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372 STANLEY MILGRAM a naive subject to administer electric shock to a victim. A simulated shock generator is used, with 30 clearly marked voltage levels that range from IS to 450 volts. The instru- ment bears verbal designations that range from Slight Shock to Danger: Severe Shock. The responses of the victim, who is a trained confederate of the experimenter, are stand- ardized. The orders to administer shocks are given to the naive subject in the context of a "learning experiment" ostensibly set up to study the effects of punishment on memory. As the experiment proceeds the naive subject is commanded to administer increasingly more intense shocks to the victim, even to the point of reaching the level marked Danger: Severe Shock. Internal resistances become stronger, and at a certain point the subject refuses to go on with the experi- ment. Behavior prior to this rupture is con- sidered "obedience," in that the subject com- plies with the commands of the experimenter. The point of rupture is the act of disobedi- ence. A quantitative value is assigned to the subject's performance based on the maximum intensity shock he is willing to administer before he refuses to participate further. Thus for any particular subject and for any par- ticular experimental condition the degree of obedience may be specified with a numerical value. The crux of the study is to systemati- cally vary the factors believed to alter the degree of obedience to the experimental commands. The technique allows important variables to be manipulated at several points in the experiment. One may vary aspects of the source of command, content and form of com- mand, instrumentalities for its execution, target object, general social setting, etc. The problem, therefore, is not one of designing in- creasingly more numerous experimental con- ditions, but of selecting those that best illumi- nate the process of obedience from the socio- psychological standpoint. Related Studies The inquiry bears an important relation to philosophic analyses of obedience and author- ity (Arendt, 1958; Friedrich, 1958; Weber, 1947), an early experimental study of obedience by Frank (1944), studies in "au- thoritarianism" (Adorno, Frenkel-Brunswik, Levinson, & Sanford, 1950; Rokeach, 1961), and a recent series of analytic and empirical studies in social power (Cartwright, 1959). It owes much to the long concern with suggestion in social psychology, both in its normal forms (e.g., Binet, 1900) and in its clinical manifestations (Charcot, 1881). But it derives, in the first instance, from direct observation of a social fact; the individual who is commanded by a legitimate authority ordinarily obeys. Obedience comes easily and often. It is a ubiquitous and indispensable feature of social life. METHOD Subjects The subjects were 40 males between the ages of 20 and 50, drawn from New Haven and the sur- rounding communities. Subjects were obtained by a newspaper advertisement and direct mail solicita- tion. Those who responded to the appeal believed they were to participate in a study of memory and learning at Yale University. A wide range of occupations is represented in the sample. Typical subjects were postal clerks, high school teachers, salesmen, engineers, and laborers. Subjects ranged in educational level from one who had not finished elementary school, to those who had doctorate and other professional degrees. They were paid $4.50 for their participation in the experiment. However, sub- jects were told that payment was simply for coming to the laboratory, and that the money was theirs no matter what happened after they arrived. Table 1 shows the proportion of age and occupational types assigned to the experimental condition. Personnel and Locale The experiment was conducted on the grounds of Yale University in the elegant interaction laboratory. (This detail is relevant to the perceived legitimacy of the experiment. In further variations, the experi- TABLE 1 DISTRIBUTION OF AGE AND OCCUPATIONAL TYPES IN THE EXPERIMENT Occupations Workers, skilled and unskilled Sales, business, and white-collar Professional Percentage of total (Age) 20-29 years 4 3 1 20 30-39 years 5 6 S 40 40-50 years 6 7 3 40 Percentage of total (Occupa- tions) 37.S 40.0 22.5 Note.—Total N = 40.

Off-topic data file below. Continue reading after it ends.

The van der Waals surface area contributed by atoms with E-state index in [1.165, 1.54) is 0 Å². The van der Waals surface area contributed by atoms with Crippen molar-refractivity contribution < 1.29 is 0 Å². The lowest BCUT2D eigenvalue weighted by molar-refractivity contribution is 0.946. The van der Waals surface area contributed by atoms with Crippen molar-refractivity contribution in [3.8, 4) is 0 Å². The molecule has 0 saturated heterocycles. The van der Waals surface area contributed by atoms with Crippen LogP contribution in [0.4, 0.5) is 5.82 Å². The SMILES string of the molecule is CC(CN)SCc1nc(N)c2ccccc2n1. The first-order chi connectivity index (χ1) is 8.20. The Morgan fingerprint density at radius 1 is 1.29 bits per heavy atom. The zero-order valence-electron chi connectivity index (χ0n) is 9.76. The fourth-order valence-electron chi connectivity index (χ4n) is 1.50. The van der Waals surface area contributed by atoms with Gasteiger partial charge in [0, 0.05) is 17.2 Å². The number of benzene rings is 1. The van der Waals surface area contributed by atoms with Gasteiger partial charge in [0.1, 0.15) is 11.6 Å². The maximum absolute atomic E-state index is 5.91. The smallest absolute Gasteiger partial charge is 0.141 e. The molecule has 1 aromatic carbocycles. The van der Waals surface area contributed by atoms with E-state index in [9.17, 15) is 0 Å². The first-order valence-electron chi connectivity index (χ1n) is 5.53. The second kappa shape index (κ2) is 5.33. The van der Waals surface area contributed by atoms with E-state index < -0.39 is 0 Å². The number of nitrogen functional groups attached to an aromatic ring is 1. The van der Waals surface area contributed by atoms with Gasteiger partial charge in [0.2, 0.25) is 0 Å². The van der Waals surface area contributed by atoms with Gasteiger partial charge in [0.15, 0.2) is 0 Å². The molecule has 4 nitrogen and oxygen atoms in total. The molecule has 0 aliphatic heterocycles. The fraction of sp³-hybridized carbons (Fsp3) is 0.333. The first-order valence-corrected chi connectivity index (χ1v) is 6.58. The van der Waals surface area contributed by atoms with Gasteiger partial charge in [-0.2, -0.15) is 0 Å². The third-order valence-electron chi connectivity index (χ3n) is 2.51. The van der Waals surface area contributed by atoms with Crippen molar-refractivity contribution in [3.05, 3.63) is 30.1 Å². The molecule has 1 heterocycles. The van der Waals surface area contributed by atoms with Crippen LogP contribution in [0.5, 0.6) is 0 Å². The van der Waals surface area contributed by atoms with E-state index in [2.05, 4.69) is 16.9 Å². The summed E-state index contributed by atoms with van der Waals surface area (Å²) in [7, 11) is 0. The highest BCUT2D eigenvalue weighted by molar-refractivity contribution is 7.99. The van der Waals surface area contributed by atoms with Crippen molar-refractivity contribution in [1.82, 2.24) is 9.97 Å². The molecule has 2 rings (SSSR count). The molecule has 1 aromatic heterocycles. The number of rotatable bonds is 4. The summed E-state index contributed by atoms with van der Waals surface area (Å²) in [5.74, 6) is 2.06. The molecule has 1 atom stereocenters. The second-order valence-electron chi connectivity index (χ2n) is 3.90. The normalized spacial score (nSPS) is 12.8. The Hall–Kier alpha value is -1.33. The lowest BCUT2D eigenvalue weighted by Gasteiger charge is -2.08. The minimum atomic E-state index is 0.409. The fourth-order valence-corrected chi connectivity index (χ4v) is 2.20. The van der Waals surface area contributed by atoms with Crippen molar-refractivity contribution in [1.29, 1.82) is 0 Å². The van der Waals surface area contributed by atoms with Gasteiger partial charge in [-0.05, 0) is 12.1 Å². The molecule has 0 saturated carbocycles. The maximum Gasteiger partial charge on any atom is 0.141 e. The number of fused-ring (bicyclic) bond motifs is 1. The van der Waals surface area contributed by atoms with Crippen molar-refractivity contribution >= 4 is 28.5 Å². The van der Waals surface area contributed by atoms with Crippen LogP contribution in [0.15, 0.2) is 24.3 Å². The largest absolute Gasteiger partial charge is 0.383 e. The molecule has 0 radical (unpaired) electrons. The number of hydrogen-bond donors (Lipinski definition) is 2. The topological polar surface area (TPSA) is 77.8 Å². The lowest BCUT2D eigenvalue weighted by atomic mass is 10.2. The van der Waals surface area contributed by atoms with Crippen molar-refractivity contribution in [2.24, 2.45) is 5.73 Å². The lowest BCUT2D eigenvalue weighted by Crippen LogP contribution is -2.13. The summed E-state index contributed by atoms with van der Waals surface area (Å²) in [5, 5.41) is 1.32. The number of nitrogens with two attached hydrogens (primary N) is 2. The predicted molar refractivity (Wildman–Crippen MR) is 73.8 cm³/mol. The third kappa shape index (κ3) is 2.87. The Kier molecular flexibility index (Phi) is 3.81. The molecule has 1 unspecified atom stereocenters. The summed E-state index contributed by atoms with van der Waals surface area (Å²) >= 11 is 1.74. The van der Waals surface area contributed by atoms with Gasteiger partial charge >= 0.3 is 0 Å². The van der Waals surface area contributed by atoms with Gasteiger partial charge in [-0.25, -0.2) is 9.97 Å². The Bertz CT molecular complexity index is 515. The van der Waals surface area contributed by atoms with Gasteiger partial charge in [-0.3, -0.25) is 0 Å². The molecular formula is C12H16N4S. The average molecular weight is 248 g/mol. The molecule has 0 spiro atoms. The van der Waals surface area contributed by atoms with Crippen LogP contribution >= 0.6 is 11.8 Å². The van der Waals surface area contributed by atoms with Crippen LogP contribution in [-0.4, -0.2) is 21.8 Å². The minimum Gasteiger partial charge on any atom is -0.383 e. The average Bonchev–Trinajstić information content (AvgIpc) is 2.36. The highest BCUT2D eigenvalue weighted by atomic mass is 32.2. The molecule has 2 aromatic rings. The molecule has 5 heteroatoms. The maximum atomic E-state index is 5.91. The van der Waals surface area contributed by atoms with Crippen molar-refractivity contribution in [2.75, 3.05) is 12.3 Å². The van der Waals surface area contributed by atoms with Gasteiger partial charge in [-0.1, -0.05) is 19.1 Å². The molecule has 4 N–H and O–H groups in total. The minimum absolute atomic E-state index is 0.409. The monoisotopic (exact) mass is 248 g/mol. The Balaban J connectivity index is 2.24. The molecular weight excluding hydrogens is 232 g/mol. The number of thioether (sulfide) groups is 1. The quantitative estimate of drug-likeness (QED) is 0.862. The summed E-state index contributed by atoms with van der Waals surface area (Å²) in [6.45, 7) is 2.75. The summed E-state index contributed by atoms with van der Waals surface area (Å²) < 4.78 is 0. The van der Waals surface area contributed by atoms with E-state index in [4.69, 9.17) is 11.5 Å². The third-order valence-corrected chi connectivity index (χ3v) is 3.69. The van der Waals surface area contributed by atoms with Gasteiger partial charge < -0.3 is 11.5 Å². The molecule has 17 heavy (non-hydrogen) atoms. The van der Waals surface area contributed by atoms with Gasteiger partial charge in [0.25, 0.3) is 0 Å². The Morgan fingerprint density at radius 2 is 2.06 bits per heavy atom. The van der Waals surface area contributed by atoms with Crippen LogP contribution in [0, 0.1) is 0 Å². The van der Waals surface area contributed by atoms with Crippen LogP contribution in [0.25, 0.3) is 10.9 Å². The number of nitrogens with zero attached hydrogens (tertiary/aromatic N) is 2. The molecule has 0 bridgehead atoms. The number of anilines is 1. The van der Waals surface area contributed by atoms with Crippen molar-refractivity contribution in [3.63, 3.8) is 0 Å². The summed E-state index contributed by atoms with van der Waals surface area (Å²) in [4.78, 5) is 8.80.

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The Past and Future of U.S. Prison Policy Twenty-Five Years After the Stanford Prison Experiment Craig Haney Philip Zimbardo University of California, Santa Cruz Stanford University In this article, the authors reflect on the lessons of their Stanford Prison Experiment, some 25 years after con- ducting it. They review the quarter century of change in criminal justice and correctional policies that has tran- spired since the Stanford Prison Experiment and then develop a series of reform-oriented proposals drawn from this and related studies on the power of social situa- tions and institutional settings that can be applied to the current crisis in American corrections. T wenty-five years ago, a group of psychologically healthy, normal college students (and several pre- sumably mentally sound experimenters) were tem- porarily but dramatically transformed in the course of six days spent in a prison-like environment, in research that came to be known as the Stanford Prison Experiment (SPE; Haney, Banks, & Zimbardo, 1973). The outcome of our study was shocking and unexpected to us, our professional colleagues, and the general public. Other- wise emotionally strong college students who were ran- domly assigned to be mock-prisoners suffered acute psy- chological trauma and breakdowns. Some of the students begged to be released from the intense pains of less than a week of merely simulated imprisonment, whereas others adapted by becoming blindly obedient to the unjust au- thority of the guards. The guards, too--who also had been carefully chosen on the basis of their normal-aver- age scores on a variety of personality measures--quickly internalized their randomly assigned role. Many of these seemingly gentle and caring young men, some of whom had described themselves as pacifists or Vietnam War "doves," soon began mistreating their peers and were indifferent to the obvious suffering that their actions pro- duced. Several of them devised sadistically inventive ways to harass and degrade the prisoners, and none of the less actively cruel mock-guards ever intervened or complained about the abuses they witnessed. Most of the worst prisoner treatment came on the night shifts and other occasions when the guards thought they could avoid the surveillance and interference of the research team. Our planned two-week experiment had to be aborted after only six days because the experience dramatically and painfully transformed most of the participants in ways we did not anticipate, prepare for, or predict. These shocking results attracted an enormous amount of public and media attention and became the focus of much academic writing and commentary. For example, in addition to our own analyses of the outcome of the study itself (e.g., Haney et al., 1973; Haney & Zimbardo, 1977; Zimbardo, 1975; Zimbardo, Haney, Banks, & Jaffe, 1974) and the various methodological and ethical issues that it raised (e.g., Haney, 1976; Zim- bardo, 1973), the SPE was hailed by former American Psychological Association president George Miller (1980) as an exemplar of the way in which psychological research could and should be "given away" to the public because its important lessons could be readily understood and appreciated by nonprofessionals. On the 25th anni- versary of this study, we reflect on its continuing message for contemporary prison policy in light of the quarter century of criminal justice history that has transpired since we concluded the experiment. When we conceived of the SPE, the discipline of psychology was in the midst of what has been called a "situational revolution." Our study was one of the "host of celebrated laboratory and field studies" that Ross and Nisbett (1991) referred to as having demonstrated the ways in which "the immediate social situation can over- whelm in importance the type of individual differences in personal traits or dispositions that people normally think of as being determinative of social behavior" (p. xiv). Along with much other research conducted over the past two and one-half decades illustrating the enormous power of situations, the SPE is often cited in textbooks and journal articles as a demonstration of the way in Editor's note. Melissa G. Warren served as action editor for this article. Author's note. Craig Haney, Department of Psychology, University of California, Santa Cruz; Philip Zimbardo, Department of Psychology, Stanford University. We would like to acknowledge our colleague and coinvestigator in the original Stanford Prison Experiment, W. Curtis Banks, who died last year. We also acknowledge the assistance of Marc Mauer and The Sentencing Project, who granted permission to reprint Figure A1 and helped us locate other sources of information, and Sandy Pisano, librar- ian at the Arthur W. Melton Library, who helped compile some of the data that appear in the tables and figures. Correspondence concerning this article should be addressed to Craig Haney, Department of Psychology, University of California, Santa Cruz, CA 95064. Electronic mail may be sent to [email protected] Readers interested in the corrections system may contact the American Psychology-Law Society or Psychologists in Public Service, Divisions 41 and 18, respectively, of the American Psychological Association. July 1998 American Psychologist Copyright 1998 by the American Psychological Association, Inc. 0003-066X/98/$2.00 Vol. 53, No. 7, 709 727 709